UNEB Sets Up Off-Site Disaster Management Centre

1292 Views Kampala, Uganda

In short
For instance, if the UNEB premises went up in flames without a business continuity and disaster management plan decades of examinations records would get destroyed without the possibility of being replaced.

The Uganda National Examinations Board (UNEB) is setting up an off-site centre to ensure seamless operations in case of any disaster.  

The move is aimed at strengthening the integrity of UNEB's systems and infrastructure.

A disaster is any sudden, unplanned calamitous event that brings about great damage or loss.  

Administration of national examinations and management of the data bases is such a critical undertaking that should anything happens to the smooth operations it could spell doom in many fronts for a country.  

For instance, if the UNEB premises went up in flames without a business continuity and disaster management plan decades of examinations records would get destroyed without the possibility of being replaced.  

The Chair of UNEB, Prof Mary Okwakol, says in order to avoid the unexpected, like a disaster or systems breakdown, the examinations body is setting up an off-site business continuity and disaster management centre in Jinja. 

Prof Okwakol says UNEB is working in concert with the National Information Technology Authority of Uganda (NITA-U) and the finance ministry to ensure that the centre is up and running.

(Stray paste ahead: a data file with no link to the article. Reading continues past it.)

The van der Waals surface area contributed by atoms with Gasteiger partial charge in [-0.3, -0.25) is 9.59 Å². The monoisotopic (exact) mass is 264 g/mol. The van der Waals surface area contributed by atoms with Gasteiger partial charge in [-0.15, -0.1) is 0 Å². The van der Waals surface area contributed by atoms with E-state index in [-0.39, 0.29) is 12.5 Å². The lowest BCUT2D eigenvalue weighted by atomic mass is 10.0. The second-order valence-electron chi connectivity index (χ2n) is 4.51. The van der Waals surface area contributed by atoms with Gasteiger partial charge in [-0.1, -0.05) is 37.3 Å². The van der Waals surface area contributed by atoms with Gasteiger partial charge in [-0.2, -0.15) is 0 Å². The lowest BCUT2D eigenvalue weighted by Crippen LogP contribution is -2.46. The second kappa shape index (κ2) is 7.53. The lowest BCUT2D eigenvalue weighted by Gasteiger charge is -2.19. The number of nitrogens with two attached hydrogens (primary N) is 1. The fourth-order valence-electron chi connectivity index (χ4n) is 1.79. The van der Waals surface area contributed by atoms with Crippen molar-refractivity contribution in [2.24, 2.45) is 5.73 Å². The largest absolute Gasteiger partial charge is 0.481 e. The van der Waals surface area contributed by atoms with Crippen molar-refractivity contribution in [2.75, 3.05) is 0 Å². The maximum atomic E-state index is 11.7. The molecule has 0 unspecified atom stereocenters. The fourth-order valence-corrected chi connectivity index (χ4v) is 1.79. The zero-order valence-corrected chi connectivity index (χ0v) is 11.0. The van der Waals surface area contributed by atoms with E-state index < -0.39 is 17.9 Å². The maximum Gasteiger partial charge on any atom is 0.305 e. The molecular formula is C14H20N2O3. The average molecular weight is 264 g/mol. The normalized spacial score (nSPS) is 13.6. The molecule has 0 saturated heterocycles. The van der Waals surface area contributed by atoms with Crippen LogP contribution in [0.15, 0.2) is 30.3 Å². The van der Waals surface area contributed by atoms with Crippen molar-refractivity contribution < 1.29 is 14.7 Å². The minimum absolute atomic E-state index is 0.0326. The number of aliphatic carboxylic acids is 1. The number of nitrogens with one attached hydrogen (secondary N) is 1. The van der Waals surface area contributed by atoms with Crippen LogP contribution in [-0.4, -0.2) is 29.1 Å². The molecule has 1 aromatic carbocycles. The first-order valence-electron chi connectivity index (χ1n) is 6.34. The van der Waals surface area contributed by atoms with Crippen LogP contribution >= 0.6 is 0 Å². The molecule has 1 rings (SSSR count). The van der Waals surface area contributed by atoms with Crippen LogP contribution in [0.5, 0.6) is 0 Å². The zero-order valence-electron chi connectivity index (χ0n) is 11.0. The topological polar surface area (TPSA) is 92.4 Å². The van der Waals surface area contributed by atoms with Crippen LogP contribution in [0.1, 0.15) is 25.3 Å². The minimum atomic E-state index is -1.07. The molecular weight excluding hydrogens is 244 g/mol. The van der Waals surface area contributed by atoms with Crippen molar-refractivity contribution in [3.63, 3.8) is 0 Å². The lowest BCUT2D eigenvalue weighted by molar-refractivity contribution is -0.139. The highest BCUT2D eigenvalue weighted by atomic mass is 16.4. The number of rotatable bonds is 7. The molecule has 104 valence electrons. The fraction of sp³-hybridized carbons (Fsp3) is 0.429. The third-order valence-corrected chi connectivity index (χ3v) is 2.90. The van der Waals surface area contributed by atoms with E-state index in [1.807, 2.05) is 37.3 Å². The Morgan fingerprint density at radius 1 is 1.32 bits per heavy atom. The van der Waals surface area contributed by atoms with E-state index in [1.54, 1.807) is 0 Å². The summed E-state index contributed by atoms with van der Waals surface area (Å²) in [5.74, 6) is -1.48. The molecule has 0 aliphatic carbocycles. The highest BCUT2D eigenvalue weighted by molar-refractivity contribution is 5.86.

She says related disaster centres will also be set up in strategic upcountry locations.

//Cue in: I wish to … Cue out: … deal with risks.//
 

Business continuity is the process of sustaining operation of critical systems, the goal being to reduce or prevent outage time and optimize operations.  

According to the U. S.-based National Institute of Standards and Technology (NIST), a business continuity and disaster management arrangement involves  develop the contingency planning policy, conducting business impact analysis, identifying preventive controls, and developing recovery strategies.  

Other approaches include developing an IT contingency plan, testing the plan, training employees, holding exercises and maintaining the plan.

While setting up off-site business continuity centres is a standard practice in developed countries, in Uganda it is just emerging. A few organisations like National Social Security Fund, which manages trillions of shillings of workers savings, have such plans in place.
 

 

About the author

David Rupiny
In his own words, David Rupiny says, "I am literally a self-trained journalist with over 12 years of experience. Add the formative, student days then I can trace my journalism roots to 1988 when as a fresher in Ordinary Level I used to report for The Giraffe News at St Aloysius College Nyapea in northern Uganda.


In addition to URN for which I have worked for five years now, I have had stints at Radio Paidha, Radio Pacis, Nile FM and KFM. I have also contributed stories for The Crusader, The New Vision and The Monitor. I have also been a contributor for international news organisations like the BBC and Institute for War and Peace Reporting. I am also a local stringer for Radio Netherlands Worldwide.


I am also a media entrepreneur. I founded The West Niler newspaper and now runs Rainbow Media Corporation (Rainbow Radio 88.2 FM in Nebbi). My areas of interest are conflict and peacebuilding, business, climate change, health and children and young people, among others."